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The City of Houston Is Selling the 1,203 Hilton Americas-Houston;
Average Occupancy Up to  70% Since Opening in 2003

By Carolyn Feibel, Houston ChronicleMcClatchy-Tribune Regional News

Sep. 11, 2008 - -The city is selling the Hilton Americas-Houston across from the George R. Brown Convention Center, officials announced Wednesday.

An offering memorandum placing the hotel on the market was issued Wednesday by CBRE/Concordis Real Estate. Hilton is the operator of the 1,203-room hotel.

The memorandum is a detailed property description for potential investors, which includes market information on downtown Houston and projections of future revenue based on industry models. The memorandum will be available only to serious potential investors, who agree to keep the contents confidential.

"We do believe there can be significant interest in this property at a very good price," Mayor Bill White said.

White told City Council he would monitor sale negotiations and that he had a "reserve price" in mind that he would not share with anyone.

"If we don't think there is adequate interest, we're not going to sell it," White said.

The convention center hotel has seen its average occupancy increase to more than 70 percent since opening in December 2003, city officials said.

Mary Carolan, who is marketing the property on behalf of CB Richard Ellis Hotels, said that while credit markets are tight, Houston should have no problem finding qualified buyers for what she called a "trophy property."

Carolan said that today's conservative investors are looking for high-quality properties with little risk, and the Hilton fits the bill, especially given its young age and its high occupancy rate.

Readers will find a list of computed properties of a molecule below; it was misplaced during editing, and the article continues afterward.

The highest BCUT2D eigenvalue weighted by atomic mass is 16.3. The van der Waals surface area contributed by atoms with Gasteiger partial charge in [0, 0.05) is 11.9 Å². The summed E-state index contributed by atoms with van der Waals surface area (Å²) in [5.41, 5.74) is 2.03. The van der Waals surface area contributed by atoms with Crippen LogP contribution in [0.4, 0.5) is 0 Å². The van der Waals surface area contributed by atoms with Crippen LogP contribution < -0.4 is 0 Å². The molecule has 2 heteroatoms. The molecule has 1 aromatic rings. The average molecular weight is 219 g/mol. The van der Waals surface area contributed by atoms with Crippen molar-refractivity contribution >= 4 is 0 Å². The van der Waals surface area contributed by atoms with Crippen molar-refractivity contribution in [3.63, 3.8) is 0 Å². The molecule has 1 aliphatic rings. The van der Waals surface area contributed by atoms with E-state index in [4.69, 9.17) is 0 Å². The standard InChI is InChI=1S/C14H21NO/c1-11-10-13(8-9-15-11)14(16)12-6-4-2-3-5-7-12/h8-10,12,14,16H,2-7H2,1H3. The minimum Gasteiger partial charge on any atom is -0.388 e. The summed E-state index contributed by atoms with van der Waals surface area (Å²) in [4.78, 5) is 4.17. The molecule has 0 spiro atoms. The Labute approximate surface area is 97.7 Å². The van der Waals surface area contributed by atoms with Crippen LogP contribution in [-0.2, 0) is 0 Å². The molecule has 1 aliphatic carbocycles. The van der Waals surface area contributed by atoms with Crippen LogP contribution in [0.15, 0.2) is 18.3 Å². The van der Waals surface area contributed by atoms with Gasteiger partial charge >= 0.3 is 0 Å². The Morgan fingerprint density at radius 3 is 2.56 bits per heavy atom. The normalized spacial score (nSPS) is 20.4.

Carolan declined to say how much money the hotel makes, but said "it's performing quite well" for a large hotel.

Hotel broker Ray Hankamer Jr., who is not involved in the sale, agreed that the hotel should easily draw buyers.

"Obviously, a quality brand name like Hilton, located across the street from the principal convention center in the central business district of a dynamic town like Houston should be a hotel property that sells for a premium," said Hankemer, president of Southwest Hotel Management.

The hotel has been used to secure debt on the city's municipal pension fund, and White said it has performed well in that regard.

"It allowed us to make the pension fund more secure and cut unfunded liabilities," the mayor said.

The city issued a $300 million note to the pension fund in 2004, using the hotel as collateral.

At that time, the fund had a $1.9 billion unfunded liability because of benefit promises approved during former Mayor Lee Brown's administration and faulty calculations about whether the city could afford them.

The hotel-backed note was part of White's strategy to cut the liability, along with reduced benefits for new employees.

The city plans to issue pension obligation bonds to pay off the note, and the fund should end up with about $350 million in cash, said Craig Mason, the city's chief pension executive.

In recent months, analysts have said it could fetch $350 million.

White did say the property "is now worth significantly more, we believe, than the investment put into the hotel."

Proceeds from the sale will be used to refinance the pension debt.

White said that if the city has extra revenue left over, it may be used to entice a developer to build a second hotel near the convention center and Minute Maid Park.

As an inducement, the city could offer a developer 50 percent to 100 percent rebates of hotel occupancy taxes for a fixed period of time.

"If there's an opportunity today to get some of the public money out, and to reinvest that money into other projects which will draw more tourism, more dollars, more visits, more jobs to our city, we want to do that," White said.


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